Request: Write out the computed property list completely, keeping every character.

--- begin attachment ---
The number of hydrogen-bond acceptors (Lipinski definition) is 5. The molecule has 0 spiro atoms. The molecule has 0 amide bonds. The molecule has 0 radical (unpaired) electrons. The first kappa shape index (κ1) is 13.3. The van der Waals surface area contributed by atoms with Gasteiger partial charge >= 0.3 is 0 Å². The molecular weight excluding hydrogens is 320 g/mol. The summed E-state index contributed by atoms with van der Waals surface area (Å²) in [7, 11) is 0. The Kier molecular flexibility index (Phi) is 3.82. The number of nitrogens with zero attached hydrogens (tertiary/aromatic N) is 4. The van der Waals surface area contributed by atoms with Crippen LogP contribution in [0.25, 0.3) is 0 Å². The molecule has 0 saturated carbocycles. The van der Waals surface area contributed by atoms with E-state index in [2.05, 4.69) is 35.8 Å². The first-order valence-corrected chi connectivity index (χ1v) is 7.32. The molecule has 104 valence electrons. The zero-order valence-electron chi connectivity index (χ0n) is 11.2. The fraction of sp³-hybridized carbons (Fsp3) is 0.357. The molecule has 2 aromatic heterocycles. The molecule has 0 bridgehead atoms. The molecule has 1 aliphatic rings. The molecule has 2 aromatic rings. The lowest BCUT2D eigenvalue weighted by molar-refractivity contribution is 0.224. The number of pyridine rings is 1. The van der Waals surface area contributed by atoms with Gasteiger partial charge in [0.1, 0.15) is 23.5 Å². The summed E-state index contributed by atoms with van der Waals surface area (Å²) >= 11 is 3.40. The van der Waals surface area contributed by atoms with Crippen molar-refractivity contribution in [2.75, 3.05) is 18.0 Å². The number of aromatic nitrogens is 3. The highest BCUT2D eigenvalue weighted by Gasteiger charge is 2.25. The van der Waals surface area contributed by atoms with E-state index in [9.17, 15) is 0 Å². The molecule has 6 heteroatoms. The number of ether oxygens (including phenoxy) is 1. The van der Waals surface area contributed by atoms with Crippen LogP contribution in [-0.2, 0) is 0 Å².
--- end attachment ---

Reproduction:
The number of hydrogen-bond acceptors (Lipinski definition) is 5. The molecule has 0 spiro atoms. The molecule has 0 amide bonds. The molecule has 0 radical (unpaired) electrons. The first kappa shape index (κ1) is 13.3. The van der Waals surface area contributed by atoms with Gasteiger partial charge >= 0.3 is 0 Å². The molecular weight excluding hydrogens is 320 g/mol. The summed E-state index contributed by atoms with van der Waals surface area (Å²) in [7, 11) is 0. The Kier molecular flexibility index (Phi) is 3.82. The number of nitrogens with zero attached hydrogens (tertiary/aromatic N) is 4. The van der Waals surface area contributed by atoms with Crippen LogP contribution in [0.25, 0.3) is 0 Å². The molecule has 0 saturated carbocycles. The van der Waals surface area contributed by atoms with E-state index in [2.05, 4.69) is 35.8 Å². The first-order valence-corrected chi connectivity index (χ1v) is 7.32. The molecule has 104 valence electrons. The zero-order valence-electron chi connectivity index (χ0n) is 11.2. The fraction of sp³-hybridized carbons (Fsp3) is 0.357. The molecule has 2 aromatic heterocycles. The molecule has 0 bridgehead atoms. The molecule has 1 aliphatic rings. The molecule has 2 aromatic rings. The lowest BCUT2D eigenvalue weighted by molar-refractivity contribution is 0.224. The number of pyridine rings is 1. The van der Waals surface area contributed by atoms with Gasteiger partial charge in [0.1, 0.15) is 23.5 Å². The summed E-state index contributed by atoms with van der Waals surface area (Å²) >= 11 is 3.40. The van der Waals surface area contributed by atoms with Crippen molar-refractivity contribution in [2.75, 3.05) is 18.0 Å². The number of aromatic nitrogens is 3. The highest BCUT2D eigenvalue weighted by Gasteiger charge is 2.25. The van der Waals surface area contributed by atoms with E-state index in [9.17, 15) is 0 Å². The molecule has 6 heteroatoms. The number of ether oxygens (including phenoxy) is 1. The van der Waals surface area contributed by atoms with Crippen LogP contribution in [-0.2, 0) is 0 Å².